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Cheating can be so deflating

The Super Bowl showdown has been set. On the NFC side, the Seattle Starbucks Seahawks recovered from its first-half drunken lemur impersonation to miraculously defeat the Green Bay Packers. The Seahawks rallied to win from the largest deficit in conference title game history, scoring 15 points in 42 seconds and creating yet another crowd-induced earthquake.

Meanwhile the AFC championship game was like watching paint dry. The New England Patriots crushed the Indianapolis Colts, leading 14-0 after the first quarter and 38-7 after three quarters, and zzzzzzzzzzzzzzzzzzzzzz.

Guess which game everyone’s talking about?

While this guyprobably guessed the Seahawks game, the rest of us know the right answer. The Patriots are the top sports story not because of their dominant on-the-field performance, but rather because they are alleged to have intentionally deflated 11 of their 12 official footballs to make them easier to grip. (It’s amazing how much effort goes into how teams get their footballs ready to play. Eli Manning’s football preparation routine is incredible, which seems like a lot of work just so he can throw them to the other team.)

First off, there should be an incontrovertible law of the universe that that no one is allowed to commit an act where it is darn near impossible to write about it without creating double entendres. I mean, seriously. Do you know how hard it is to write about this without making the obvious joke? I can’t even write, “the Patriots need to ensure that whoever handles their” aaaaaaauuuuuugggghhhhh.

It’s just not fair.

Second, I’ll have you know that the media is contractually required to use the term “DeflateGate” because (a) it’s a scandal, and (b) it rhymes. Trust me on this.

Third, the NFL should also investigate whether the Patriots used a properly inflated Vince Wilfork.

Anyway, let’s get back to it. The Patriots were heavily favored to win this game, it was in Foxboro, and the Colts’ running backs are slower than David Ortiz after a home run. Moreover, there were 42.1 million (!) people in at least 100 countries watching the game since it was one of only two televised that day. By the neck beard of Andrew Luck, why do it?!

There is an idea out there that the culture that an organization cultivates plays a huge role in determining the action of the individuals that make up that organization. That is, if the culture is corrupt, then it begins to corrupt the people placed into that culture. So in this case, even though the players on the Patriots turn over by about 20 percent each year, the culture of “winning at all costs” remains … and causes individuals associated with the team to break the rules. That would be consistent with the Patriots’ history of breaking or bending the rules in order to gain a competitive advantage.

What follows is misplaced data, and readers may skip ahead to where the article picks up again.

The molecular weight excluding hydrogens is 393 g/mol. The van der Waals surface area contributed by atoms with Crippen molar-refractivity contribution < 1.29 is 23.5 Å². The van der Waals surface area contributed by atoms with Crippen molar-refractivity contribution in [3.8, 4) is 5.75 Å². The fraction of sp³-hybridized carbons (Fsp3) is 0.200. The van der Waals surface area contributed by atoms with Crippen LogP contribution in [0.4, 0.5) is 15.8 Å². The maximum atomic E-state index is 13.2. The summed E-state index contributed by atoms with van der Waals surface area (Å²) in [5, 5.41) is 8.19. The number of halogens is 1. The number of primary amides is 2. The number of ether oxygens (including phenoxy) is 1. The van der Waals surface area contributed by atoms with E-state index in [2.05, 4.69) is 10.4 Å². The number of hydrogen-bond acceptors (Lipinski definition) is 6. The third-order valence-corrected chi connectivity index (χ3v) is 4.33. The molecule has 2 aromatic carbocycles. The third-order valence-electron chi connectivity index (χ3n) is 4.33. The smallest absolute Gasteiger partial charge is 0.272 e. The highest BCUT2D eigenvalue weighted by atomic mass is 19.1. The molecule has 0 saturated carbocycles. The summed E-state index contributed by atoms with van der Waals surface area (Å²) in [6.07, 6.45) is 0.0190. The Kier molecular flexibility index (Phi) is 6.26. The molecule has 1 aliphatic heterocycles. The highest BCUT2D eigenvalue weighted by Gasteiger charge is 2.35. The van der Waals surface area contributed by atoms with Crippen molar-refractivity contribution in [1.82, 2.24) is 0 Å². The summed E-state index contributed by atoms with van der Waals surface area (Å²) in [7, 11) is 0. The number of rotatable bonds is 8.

It’s the same kind of analysis that you can apply to industries that can create huge profit margins by skirting the rules. In the financial services industry, for example, a study showed that “bankers who were reminded of their profession before [a] test were far more likely to be dishonest than those who were not.” This is what happened:

The lab test was a simple one: It had participants toss a coin ten times in private and then self-report their results, with the potential to earn up to $200 if their outcomes were better than their peers’. (Participants were told in advance of a toss whether “heads” or “tails” would be the winning result.) Thus, the incentive to cheat was strong.

Each bank employee was asked a series of questions before the test began. One half, the control group, were asked questions that were irrelevant to their careers, such as how much television they watch. The other half were asked about their careers in finance, such as where they’re employed, what the advantages and disadvantages of a banking career are, and why they decided to be a banker. “By reminding them of their professional role, we put the emphasis on their occupational identity, and that makes the norms that come along with their role more prominent in their behavior.”

Indeed. When the bankers in the control group reported their results, just three percent of the coin flips were misrepresented in an effort to get more cash. But among the group of bankers who were asked about their jobs, 16 percent of the coin flips were misrepresented. That group was also significantly more likely to agree with the statement that a person’s social status is primarily decided by his or her financial success.

Well, wow. That helps to explain, in many ways, what happened in the financial sector during the economic crisis. In a lending industry largely based on the credit-worthiness of an individual to pay back loans or forfeit collateral, businesses intent on obtaining the “ends” skirted rules and procedures that guided the “means” by lending to anyone who had a pulse. The issue in the financial sector is so acute that groups have even proposed that bankers swear an oath – kind of like the Hippocratic oath – to remind bankers of their moral and social obligations. Really. (“I solemnly swear not to trash the stock market and wreck the economy …”?)

Time and time again you see it, when the incentive to win or profit is so great, conduct that skirts the rules is incentivized. The Patriots. Bankers. Any number of athletes. Prosecutors, who were incentivized to withhold evidence in critical cases. Companies, which were incentivized to corrupt auditors and mislead investors.

The only real way to combat this perverse incentive – no matter what the organization or industry – is through strong leadership. Leadership that prioritizes the means as a way to accept the appropriate ends. Leadership that commits to compliance as an organizational value as opposed to a necessary evil.

Otherwise, in a pressure-filled environment, values become only so much hot air.